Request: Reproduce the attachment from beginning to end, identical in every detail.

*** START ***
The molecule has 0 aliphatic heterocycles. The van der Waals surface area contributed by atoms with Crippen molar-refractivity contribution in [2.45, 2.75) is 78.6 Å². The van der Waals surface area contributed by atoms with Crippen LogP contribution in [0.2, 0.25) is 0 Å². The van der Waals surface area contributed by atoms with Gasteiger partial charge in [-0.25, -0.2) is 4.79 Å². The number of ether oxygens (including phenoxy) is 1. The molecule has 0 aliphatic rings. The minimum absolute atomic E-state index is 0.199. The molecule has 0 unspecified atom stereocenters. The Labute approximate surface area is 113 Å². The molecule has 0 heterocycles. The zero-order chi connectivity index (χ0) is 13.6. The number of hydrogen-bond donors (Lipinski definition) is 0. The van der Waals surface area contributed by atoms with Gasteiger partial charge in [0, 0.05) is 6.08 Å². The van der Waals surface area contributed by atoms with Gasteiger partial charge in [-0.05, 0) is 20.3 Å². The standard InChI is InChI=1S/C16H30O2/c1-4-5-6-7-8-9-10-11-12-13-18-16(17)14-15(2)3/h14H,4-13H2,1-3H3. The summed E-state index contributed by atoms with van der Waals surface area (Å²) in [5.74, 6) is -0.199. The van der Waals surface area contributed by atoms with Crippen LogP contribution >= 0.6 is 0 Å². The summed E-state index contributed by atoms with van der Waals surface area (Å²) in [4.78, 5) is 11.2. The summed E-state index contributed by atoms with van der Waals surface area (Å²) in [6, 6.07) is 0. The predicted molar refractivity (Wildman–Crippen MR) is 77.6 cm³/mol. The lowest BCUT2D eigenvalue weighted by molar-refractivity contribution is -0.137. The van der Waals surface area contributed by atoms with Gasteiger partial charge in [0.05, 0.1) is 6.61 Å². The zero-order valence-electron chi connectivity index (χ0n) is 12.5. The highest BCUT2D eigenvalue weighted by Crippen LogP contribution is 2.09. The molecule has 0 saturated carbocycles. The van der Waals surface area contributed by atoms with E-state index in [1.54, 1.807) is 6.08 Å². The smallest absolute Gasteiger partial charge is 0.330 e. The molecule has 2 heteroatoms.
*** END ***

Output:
The molecule has 0 aliphatic heterocycles. The van der Waals surface area contributed by atoms with Crippen molar-refractivity contribution in [2.45, 2.75) is 78.6 Å². The van der Waals surface area contributed by atoms with Crippen LogP contribution in [0.2, 0.25) is 0 Å². The van der Waals surface area contributed by atoms with Gasteiger partial charge in [-0.25, -0.2) is 4.79 Å². The number of ether oxygens (including phenoxy) is 1. The molecule has 0 aliphatic rings. The minimum absolute atomic E-state index is 0.199. The molecule has 0 unspecified atom stereocenters. The Labute approximate surface area is 113 Å². The molecule has 0 heterocycles. The zero-order chi connectivity index (χ0) is 13.6. The number of hydrogen-bond donors (Lipinski definition) is 0. The van der Waals surface area contributed by atoms with Gasteiger partial charge in [0, 0.05) is 6.08 Å². The van der Waals surface area contributed by atoms with Gasteiger partial charge in [-0.05, 0) is 20.3 Å². The standard InChI is InChI=1S/C16H30O2/c1-4-5-6-7-8-9-10-11-12-13-18-16(17)14-15(2)3/h14H,4-13H2,1-3H3. The summed E-state index contributed by atoms with van der Waals surface area (Å²) in [5.74, 6) is -0.199. The van der Waals surface area contributed by atoms with Crippen LogP contribution >= 0.6 is 0 Å². The summed E-state index contributed by atoms with van der Waals surface area (Å²) in [4.78, 5) is 11.2. The summed E-state index contributed by atoms with van der Waals surface area (Å²) in [6, 6.07) is 0. The predicted molar refractivity (Wildman–Crippen MR) is 77.6 cm³/mol. The lowest BCUT2D eigenvalue weighted by molar-refractivity contribution is -0.137. The van der Waals surface area contributed by atoms with Gasteiger partial charge in [0.05, 0.1) is 6.61 Å². The zero-order valence-electron chi connectivity index (χ0n) is 12.5. The highest BCUT2D eigenvalue weighted by Crippen LogP contribution is 2.09. The molecule has 0 saturated carbocycles. The van der Waals surface area contributed by atoms with E-state index in [1.54, 1.807) is 6.08 Å². The smallest absolute Gasteiger partial charge is 0.330 e. The molecule has 2 heteroatoms.